Sentence Examples with the word colloquial

He never learned to read or write, though late in life he mastered colloquial Arabic; yet those Europeans who were brought into contact with him praised alike the dignity and charm of his address, his ready wit, and the astonishing perspicacity which enabled him to read the motives of men and of governments and to deal effectively with each situation as it arose.

During the tsar's first foreign tour, Menshikov worked by his side in the dockyards of Amsterdam, and acquired a thorough knowledge of colloquial Dutch and German.

The merchant families of Iannina are well educated; the dialect spoken in that town is the purest specimen of colloquial Greek.

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The romances of Baron Frederick Podmaniczky are simpler, and rather of a narrative than colloquial character.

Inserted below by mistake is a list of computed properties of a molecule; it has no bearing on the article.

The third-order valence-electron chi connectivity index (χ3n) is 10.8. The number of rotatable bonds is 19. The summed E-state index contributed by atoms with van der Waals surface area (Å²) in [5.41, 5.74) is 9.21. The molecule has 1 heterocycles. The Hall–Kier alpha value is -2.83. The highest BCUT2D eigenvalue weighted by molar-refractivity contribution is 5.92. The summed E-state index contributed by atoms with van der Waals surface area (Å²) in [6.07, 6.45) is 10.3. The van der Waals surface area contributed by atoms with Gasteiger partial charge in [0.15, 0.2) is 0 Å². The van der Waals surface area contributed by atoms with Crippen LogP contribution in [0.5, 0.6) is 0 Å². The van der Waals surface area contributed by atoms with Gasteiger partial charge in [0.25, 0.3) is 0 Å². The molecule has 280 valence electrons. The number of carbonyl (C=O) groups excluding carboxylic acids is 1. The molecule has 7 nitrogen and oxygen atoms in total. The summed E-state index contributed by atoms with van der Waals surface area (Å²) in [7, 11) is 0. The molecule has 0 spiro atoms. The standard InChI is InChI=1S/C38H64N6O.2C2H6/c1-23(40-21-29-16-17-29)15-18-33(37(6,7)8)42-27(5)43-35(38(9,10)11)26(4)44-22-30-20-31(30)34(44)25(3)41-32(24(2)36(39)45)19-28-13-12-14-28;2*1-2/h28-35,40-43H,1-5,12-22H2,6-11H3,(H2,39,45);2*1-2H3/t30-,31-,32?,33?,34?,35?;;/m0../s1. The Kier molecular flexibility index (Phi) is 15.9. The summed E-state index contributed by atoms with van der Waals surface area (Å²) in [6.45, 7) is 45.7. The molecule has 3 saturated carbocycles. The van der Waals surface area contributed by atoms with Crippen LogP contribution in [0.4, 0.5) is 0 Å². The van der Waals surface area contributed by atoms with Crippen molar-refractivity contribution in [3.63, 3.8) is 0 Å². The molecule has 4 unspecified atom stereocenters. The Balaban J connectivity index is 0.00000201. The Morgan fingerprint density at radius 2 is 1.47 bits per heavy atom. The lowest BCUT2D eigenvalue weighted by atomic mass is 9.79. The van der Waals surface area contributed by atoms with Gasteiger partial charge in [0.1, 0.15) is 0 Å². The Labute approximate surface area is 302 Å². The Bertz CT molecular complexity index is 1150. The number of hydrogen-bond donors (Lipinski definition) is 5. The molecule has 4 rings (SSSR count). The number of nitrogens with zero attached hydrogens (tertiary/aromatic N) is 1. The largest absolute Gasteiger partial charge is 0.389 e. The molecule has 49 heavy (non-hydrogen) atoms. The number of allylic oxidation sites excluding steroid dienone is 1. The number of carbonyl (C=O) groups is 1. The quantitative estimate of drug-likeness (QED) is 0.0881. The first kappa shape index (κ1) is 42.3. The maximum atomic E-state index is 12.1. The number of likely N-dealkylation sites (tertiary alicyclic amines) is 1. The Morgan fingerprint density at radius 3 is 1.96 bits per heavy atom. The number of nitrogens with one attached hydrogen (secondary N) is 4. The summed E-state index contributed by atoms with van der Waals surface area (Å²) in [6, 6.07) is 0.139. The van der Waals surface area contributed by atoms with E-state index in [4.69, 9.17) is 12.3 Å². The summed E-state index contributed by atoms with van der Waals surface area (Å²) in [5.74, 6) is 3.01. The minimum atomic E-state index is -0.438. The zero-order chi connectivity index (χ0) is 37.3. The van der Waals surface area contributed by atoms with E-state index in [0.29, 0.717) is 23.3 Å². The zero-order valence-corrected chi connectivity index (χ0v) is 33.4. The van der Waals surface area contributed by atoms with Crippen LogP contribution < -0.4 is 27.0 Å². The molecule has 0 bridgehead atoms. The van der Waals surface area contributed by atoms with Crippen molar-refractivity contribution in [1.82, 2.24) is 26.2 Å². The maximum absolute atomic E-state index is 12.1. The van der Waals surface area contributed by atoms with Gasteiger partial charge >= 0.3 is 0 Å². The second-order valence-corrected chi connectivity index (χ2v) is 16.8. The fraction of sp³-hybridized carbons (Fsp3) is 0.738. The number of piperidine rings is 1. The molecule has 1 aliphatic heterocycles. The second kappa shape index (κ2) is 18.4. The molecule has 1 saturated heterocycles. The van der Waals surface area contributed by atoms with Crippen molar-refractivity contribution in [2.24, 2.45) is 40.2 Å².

Strickland established a new system of education based on the principle of beginning from the bottom, by teaching to read and write in Maltese as the medium for assimilating, at a further stage, either English or Italian, one at a time, and aiming at imparting general knowledge in colloquial English.

His narrative contains frequent repetitions and contradictions, is without colouring, and monotonous; and his simple diction, which stands intermediate between pure Attic and the colloquial Greek of his time, enables us to detect in the narrative the undigested fragments of the materials which he employed.

In 1894 Mr Graham Sandberg compiled a useful Handbook of Colloquial Tibetan.

They are the presentment of all his ideas and scenes in the plainest and most direct language, the frequent employ ment of colloquial forms of speech, the constant insertion of little material details and illustrations, often of a more or less digressive form, and, in his historico-fictitious works, as well as in his novels, the most rigid attention to vivacity and consistency of character.

He may be said to have introduced the direct and colloquial manner upon the American public platform, as distinct from the highly elaborated and often ornate style which had been established by Edward Everett; nor has there ever been a reversion since his day to the more artificial method.

His colloquial talents were indeed of the highest order.